U.S. Supreme Court
Panama R. Co. v. Johnson, 264 U.S. 375 (1924)
Panama Railroad Company v. Johnson
Argued December 7, 1923
Decided April 7, 1924
264 U.S. 375
1. As a general rule, where existing legislation on a particular subject has been systematically revised and restated in a comprehensive general statute such as the Judicial Code, subsequent enactments touching that subject are to be construed and applied in harmony with the general statute, save as they clearly manifest a different purpose. P. 264 U. S. 383.
2. Section 20 of the Act of March 4, 1915, as amended June 5, 1920, which allows a seaman suffering personal injury in his employment to sue his employer for damages, declares that "jurisdiction in such actions shall be under the court of the district in which the defendant employer resides or in which his principal office is located." Held that the quoted provision (construed with Jud.Code, §§ 24 and 51) relates only to venue, conferring a personal privilege which a defendant may waive if he enters a general appearance before or without claiming it. Id.
3. Section 2 of Art. III of the Constitution, in extending the judicial power of the United States to "all cases of admiralty and maritime jurisdiction," by implication made the admiralty and maritime law the law of the United States subject to power in Congress to alter, qualify or supplement it as experience or changing conditions might require. P. 264 U. S. 385.
4. This power of Congress extends to the entire subject, substantive and procedural, and permits of the exercise of a wide discretion, though subject to well recognized limitations, one of which is that there are boundaries to the maritime law and admiralty jurisdiction which cannot be altered by legislation, and another, that the enactments, when not relating to matters whose existence or influence is confined to a more limited field, shall be coextensive with, and operate uniformly in, the whole of the United States. P. 264 U. S. 386.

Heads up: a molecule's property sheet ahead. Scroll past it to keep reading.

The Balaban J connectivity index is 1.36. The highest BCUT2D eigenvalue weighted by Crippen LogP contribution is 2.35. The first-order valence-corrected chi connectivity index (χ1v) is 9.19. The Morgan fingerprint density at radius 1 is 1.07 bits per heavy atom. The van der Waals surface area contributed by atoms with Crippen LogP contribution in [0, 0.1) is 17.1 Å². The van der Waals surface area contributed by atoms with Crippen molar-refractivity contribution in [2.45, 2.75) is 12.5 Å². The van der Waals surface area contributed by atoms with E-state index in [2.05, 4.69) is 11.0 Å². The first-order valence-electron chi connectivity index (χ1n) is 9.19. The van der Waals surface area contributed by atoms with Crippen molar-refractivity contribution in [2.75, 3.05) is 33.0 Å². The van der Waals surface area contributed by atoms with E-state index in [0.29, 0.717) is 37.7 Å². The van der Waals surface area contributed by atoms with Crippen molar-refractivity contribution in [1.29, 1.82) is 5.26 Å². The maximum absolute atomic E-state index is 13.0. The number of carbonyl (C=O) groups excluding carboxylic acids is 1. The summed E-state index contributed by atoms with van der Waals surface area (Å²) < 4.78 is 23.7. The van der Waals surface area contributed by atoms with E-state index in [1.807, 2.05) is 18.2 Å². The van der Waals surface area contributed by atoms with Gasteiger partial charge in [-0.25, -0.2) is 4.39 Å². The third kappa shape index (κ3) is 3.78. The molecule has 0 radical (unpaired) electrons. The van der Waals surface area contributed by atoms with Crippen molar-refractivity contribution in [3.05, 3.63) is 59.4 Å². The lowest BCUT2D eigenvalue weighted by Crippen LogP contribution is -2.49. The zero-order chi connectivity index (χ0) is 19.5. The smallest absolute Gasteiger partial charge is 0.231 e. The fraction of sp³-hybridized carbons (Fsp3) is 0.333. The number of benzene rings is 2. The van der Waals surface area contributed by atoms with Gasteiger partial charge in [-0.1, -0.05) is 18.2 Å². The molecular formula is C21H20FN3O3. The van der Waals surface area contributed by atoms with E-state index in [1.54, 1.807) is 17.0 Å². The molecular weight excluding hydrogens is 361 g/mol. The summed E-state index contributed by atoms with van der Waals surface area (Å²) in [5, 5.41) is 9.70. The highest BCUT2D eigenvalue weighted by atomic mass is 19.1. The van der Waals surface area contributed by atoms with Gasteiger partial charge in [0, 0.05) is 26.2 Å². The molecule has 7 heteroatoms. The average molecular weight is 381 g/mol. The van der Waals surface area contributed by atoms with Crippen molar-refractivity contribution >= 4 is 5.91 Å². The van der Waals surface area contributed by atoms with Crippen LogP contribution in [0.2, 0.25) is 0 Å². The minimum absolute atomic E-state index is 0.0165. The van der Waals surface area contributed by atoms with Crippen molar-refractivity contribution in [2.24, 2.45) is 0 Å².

5. The Act of March 4, 1915, § 20, as amended, provides that any seaman suffering personal injury in the course of his employment may, at his election, maintain an action at law, with the right of trial by jury,
"and, in such action, all statutes of the United States modifying or extending the common law right or remedy in cases of personal injury to railway employees shall apply. "
(a) The statute is not objectionable as an attempted withdrawal of subject matter from the reach of the maritime law, but is a permissible addition to that law of new rules concerning the rights and obligations of seamen and their employers. P. 264 U. S. 388.
(b) Congress has power to make maritime rules in relative conformity to the common law or its modifications, and to permit enforcement of rights thereunder through proceedings in personam, according to the course of the common law on the common law side of the courts. Id.
(c) The statute is not to be construed as restricting enforcement of the new rights to actions at law (which might mean an unconstitutional encroachment on the maritime jurisdiction), but as allowing the injured seaman to assert his right of action under it either on the common law side, with right of trial by jury, or on the admiralty side, with trial to the court. P. 264 U. S. 389.
(d) A statute may adopt the provisions of other statutes by reference. P. 264 U. S. 391.
(e) The reference in the above statute is to the Federal Employers Liability Act and its amendments. Id.
(f) The statute, with the legislation it incorporates by reference, has the uniformity required of maritime enactments. P. 264 U. S. 392.
(g) The statute does not conflict with the Fifth Amendment in permitting injured seamen to elect between varying measures of redress and different forms of action without according a corresponding right to their employers. Id.
289 F.9d 4 affirmed.
Error to a judgment of the circuit court of appeals affirming a judgment entered in the District Court for the Eastern District of New York on a verdict recovered by the plaintiff, Johnson, as damages resulting from personal injuries sustained at sea in the course of his employment by the defendant railroad company as a seaman. The action was based on § 20 of the Act of March 4, 1915, c. 153, 38 Stat. 1185, as amended by 33 of the Act of June 5, 1920, c. 250, 41 Stat. 1007. chanroblesvirtualawlibrary